Alfred University’s Drawn to Diversity program brings together the artistic and creative talents of students and their desire to improve themselves and society. Aimed at combating America’s creativity gap, Drawn to Diversity teaches better solutions to conflict rather than fighting or fleeing through creative problem solving,
Established in 2006, Drawn to Diversity believes creativity is the ultimate superpower and it helps people make smart choices. Through art and creativity, the program encourages equality, teaches history, inspires artists, cultivates dialogue and fights ignorance, according to the program’s mission statement.
Dan Napolitano, Drawn to Diversity’s director, says the program began as a research class of the history of diversity, primarily using comic books and creating the group member’s own superheroes as an educational and discussion tool.
Napolitano, also Alfred University’s director of Student Activities, says the program has become more than a comic book club.
“We’ve really moved so far away from that,” says Napolitano. “We’ve really embraced the power of creativity,” Napolitano explains that the Art Force Five, Drawn to Diversity’s outreach team, represents different forms of creative art such as illustration painting, sculpting, photography, and fashion. Art Force Five students teach audiences ways to reduce bullying, build self-esteem, and develop non-violent resolution and communication skills. During the 2011-2012 academic years, they presented workshops to over 600 students raging from second graders to college residential assistant staff members.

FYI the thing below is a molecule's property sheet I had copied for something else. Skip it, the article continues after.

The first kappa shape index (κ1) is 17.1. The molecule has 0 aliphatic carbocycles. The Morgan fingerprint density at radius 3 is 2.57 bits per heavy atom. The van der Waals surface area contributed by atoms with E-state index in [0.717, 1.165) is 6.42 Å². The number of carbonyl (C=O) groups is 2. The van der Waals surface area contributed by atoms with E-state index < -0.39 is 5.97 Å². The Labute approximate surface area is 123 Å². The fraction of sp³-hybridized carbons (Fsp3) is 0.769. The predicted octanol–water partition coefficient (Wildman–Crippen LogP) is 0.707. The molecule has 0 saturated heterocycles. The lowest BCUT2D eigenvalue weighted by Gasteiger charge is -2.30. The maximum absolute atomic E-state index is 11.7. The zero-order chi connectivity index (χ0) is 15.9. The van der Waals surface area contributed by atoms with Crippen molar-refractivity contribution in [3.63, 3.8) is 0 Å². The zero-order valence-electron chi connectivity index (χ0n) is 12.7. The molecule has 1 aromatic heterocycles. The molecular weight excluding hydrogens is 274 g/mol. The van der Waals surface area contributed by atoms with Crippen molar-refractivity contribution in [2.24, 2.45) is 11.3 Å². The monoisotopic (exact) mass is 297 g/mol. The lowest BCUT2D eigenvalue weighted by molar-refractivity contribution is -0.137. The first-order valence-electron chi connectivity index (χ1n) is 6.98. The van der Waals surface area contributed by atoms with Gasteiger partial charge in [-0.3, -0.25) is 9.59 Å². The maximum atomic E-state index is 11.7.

Drawn to Diversity embraces the use of community art to help raise awareness of an issue, help cope with tragedy or embrace diversity. The group seeks to design a project while carefully considering all a community’s viewpoints, uses research to learn the history of a topic and determine the budget and funding sources of a project, plan and organize of a project, evaluate the success of a community project, learn about the level impact the project left and use lessons learned in planning and organize projects in the future.
Last spring, inspired by French artist JR, Drawn to Diversity designed a mural in downtown Alfred featuring photographs of University and community members. They also commemorated the 10th anniversary of the Sept. 11 attacks by encouraging Alfred University staff and students to hang links of chains representing a person who died.
Other projects included a creating a walking path to spread information about poverty, partnering with the Wellsville chapter of American Red Cross to design window displays and murals, and organizing a special art display with Cuba, NY students.
According to Napolitano, students can become involved in Drawn to Diversity by taking the two-credit Drawn to Diversity class, joining the Drawn to Diversity travel club or by living in a Drawn to Diversity living community, which includes weekly discussion groups.
Napolitano hopes to increase the Art Force Five presence beyond Alfred University.
“I would like us to have Art Force Five chapters outside of Alfred,” he says. Drawn to Diversity’s expansion vision, “Art Force 500,” contains plans to create 100 chapters across the United States, said Napolitano. He also foresees an increased presence of the Art Force Five in media through platforms such as television, comic books, and the Internet.
“It’s not just for art majors,” maintains Napolitano. “It’s about using Drawn to Diversity as a creative outlet in whatever a student’s major is.”